I confess I get bored easily. I find it hard to find a new and interesting YouTube clip that can hold my attention for more than two minutes. I flick through 30 TV channels and quickly lose interest with a state of weariness, which just so happens to be the definition of boredom. Boredom didn’t enter the English language till the late 18th century. It seems when the tempo of our fast paced Western lives drop, boredom is always waiting in the dark like the lurking monster under our bed.
With the world’s problems getting packaged into apps at our fingertips, our patience is quickly strained when we can’t find immediate solutions. We’re getting bored younger than ever, with the emergence of the 25 year quarter life crisis. Comfort has its price, and as Pink Floyd suggests we’ve become comfortably numb. The path of excess, of wealth and prosperity easily breeds discontent and restlessness. Surely boredom is the epidemic of our age.
The Risk’s of Boredom
For some in our quest to ward off boredom we take risks, push our limits and do stupid things. I watched a current affair programme recently about the death of a young man after a bar fight. The journalist interviewed some 18-20 year-olds from the area, and asked them about the fights and the violence in which the area was known for. When she asked why they all gather every weekend, if there’s a risk of getting caught up in fights, the young men answered, “Well, there’s nothing else to do.”
This same attitude causes millions to get their weekly dose of retail therapy, but it’s also the cause of all sorts of hideous addictions, and at the extreme end of the spectrum, we see random shootings in schools and movie theatres.
Additionally boredom pushes us to busy ourselves with people, places and commitments. Most nights I have to consciously try to clear my head of clutter so I can sleep. I’m forever filling my time, playing sports going to events and birthdays, the next camp or movie to avoid a lull in activity.
The hard road
I think slowing down and finding a balance is the answer. Solitude, patience, and meditation aren’t just for the hippy guru’s seeking Nirvana. I think we’ve forgotten the importance of disciplined focus.
In the last two months I’ve been training for a full marathon, and I’ve learnt more about my body’s limits than ever before. When I’ve pushed my legs over 20 kilometres, they’ve simply given up on a couple of occasions. I’ve had to condition my right knee with extra exercises and stretches. I’ve learnt to listen to my body, to run at a consistent, natural pace and find my rhythm. I’ve had to give my time to the pavement, and train my legs to endure the pounding of the hard road.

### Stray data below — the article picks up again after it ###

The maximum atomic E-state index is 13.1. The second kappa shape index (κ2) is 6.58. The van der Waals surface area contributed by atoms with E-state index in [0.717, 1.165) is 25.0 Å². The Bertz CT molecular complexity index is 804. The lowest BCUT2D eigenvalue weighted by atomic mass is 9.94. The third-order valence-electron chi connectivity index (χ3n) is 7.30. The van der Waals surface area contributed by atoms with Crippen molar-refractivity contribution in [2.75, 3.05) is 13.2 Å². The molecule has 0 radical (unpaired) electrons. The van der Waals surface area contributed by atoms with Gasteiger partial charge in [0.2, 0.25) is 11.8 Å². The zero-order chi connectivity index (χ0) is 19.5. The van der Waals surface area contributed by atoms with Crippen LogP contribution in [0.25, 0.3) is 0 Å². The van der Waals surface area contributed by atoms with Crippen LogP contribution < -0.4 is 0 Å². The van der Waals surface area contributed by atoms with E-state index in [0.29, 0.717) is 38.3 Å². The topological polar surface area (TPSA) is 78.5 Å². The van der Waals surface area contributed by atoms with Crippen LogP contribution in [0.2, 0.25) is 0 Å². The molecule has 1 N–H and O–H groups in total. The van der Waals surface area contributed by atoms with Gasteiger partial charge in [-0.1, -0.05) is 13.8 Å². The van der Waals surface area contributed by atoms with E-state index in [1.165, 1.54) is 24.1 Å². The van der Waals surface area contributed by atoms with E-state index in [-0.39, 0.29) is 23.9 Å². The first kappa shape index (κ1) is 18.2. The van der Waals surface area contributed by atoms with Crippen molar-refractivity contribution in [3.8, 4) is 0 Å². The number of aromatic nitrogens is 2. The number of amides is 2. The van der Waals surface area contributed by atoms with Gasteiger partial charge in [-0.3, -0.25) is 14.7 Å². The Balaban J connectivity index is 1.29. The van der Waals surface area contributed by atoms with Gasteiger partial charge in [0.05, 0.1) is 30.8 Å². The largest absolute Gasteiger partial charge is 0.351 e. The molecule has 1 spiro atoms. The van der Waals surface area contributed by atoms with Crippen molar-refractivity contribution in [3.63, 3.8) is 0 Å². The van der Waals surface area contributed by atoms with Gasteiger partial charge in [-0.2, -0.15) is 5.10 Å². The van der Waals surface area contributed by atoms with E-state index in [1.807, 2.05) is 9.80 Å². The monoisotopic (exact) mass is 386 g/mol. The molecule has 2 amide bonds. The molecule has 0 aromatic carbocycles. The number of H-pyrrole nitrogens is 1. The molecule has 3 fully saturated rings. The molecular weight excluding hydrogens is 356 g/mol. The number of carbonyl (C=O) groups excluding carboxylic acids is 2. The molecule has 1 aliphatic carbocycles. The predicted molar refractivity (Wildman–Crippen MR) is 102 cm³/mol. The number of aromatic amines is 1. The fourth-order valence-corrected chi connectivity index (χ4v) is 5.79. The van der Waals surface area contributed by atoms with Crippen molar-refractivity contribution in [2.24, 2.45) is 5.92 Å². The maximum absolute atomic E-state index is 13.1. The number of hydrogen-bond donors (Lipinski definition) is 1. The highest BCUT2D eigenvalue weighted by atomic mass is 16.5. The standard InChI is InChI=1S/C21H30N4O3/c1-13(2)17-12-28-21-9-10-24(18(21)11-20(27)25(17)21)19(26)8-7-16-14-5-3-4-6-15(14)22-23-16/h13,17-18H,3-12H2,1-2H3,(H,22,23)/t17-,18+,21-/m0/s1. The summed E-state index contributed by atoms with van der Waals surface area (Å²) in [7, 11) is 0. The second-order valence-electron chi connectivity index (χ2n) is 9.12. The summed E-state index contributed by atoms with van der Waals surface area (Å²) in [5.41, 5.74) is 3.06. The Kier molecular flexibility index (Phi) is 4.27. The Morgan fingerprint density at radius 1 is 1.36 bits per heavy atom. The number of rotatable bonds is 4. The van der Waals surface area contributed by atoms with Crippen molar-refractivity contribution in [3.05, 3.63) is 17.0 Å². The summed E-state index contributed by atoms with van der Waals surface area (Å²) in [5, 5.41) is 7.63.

When I’ve mentioned to some friends I’m training for a marathon, they sigh, and admit they couldn’t think of anything more boring. They say they would start focusing on a project deadline or even what’s in the bottom of their freezer.
I’ve slowly learnt in two months of running to enjoy each step, each song that comes on my ipod and each new street I run down. I appreciate the view from the mountain tops, and I focus on the process rather than the goal, but I still can’t wait to cross the finish line on race day.
Stephen Kiprotich of Uganda won the Marathon in London 2012 with an impressive time of 2:08. Kiprotich, like any other world class runner, did his time, his 10 thousand plus hours of hard slog on the road. He would have built that muscle memory and endurance by running, and running some more, repetition, repetition, repetition.
It’s the same for talented musicians. You don’t fluke being a Bach, Mozart or Beethoven.
Was Jesus Boring?
Jesus performed headline grabbing miracles. I can’t imagine his disciples yawning with boredom as Jesus walks towards their boat on the water, or as the dead rose from their graves. His disciples were constantly on their toes, but it wasn’t all fireworks all of the time.
The bible doesn’t cover much of Jesus’ early life, and we don’t know how Jesus’ building apprenticeship went with Joseph, or how long it took for Jesus to learn the ancient scriptures. I bet in both cases He did them humbly and diligently, with repetition and patience. His quiet prayer times and formative learning years may not have been an exciting read, but I imagine they were essential to who Jesus was, before He turned water into wine.
What’s the cure?
Sadly the Church hasn’t always been a boredom breaker. I know it can be, but I think in many cases the Church has also lost its grit, and has followed the world’s pattern of entertainment, which again leads to becoming safe, and boring, we get our fix and go home happy. We’ve turned God into a house cat, instead of the majestic lion of Judah.
The Church has a lot of knockers, and I don’t want to jump on the church-bashing bandwagon, but I think the Church could brand itself with a little more intrigue and adventure, to reflect God’s creativity and to run with a purpose and a passion that stops boredom in its tracks.
I think we’ve lost the art of patience, peace and self-control; the poor second cousins in the fruits of the Spirit. We can’t be afraid of putting in the hard yards. God wants to build character in us through perseverance. He wants us to follow a divine quest, to create good stories and not to avoid boredom, but to live a life that doesn’t understand the concept.
Brad Mills enjoys the outdoors and almost any sport... For a day job he's a journalist who works at the Rhema Broadcasting Group in Auckland New Zealand.
Brad Mill's previous articles may be viewed at www.pressserviceinternational.org/brad-mills.html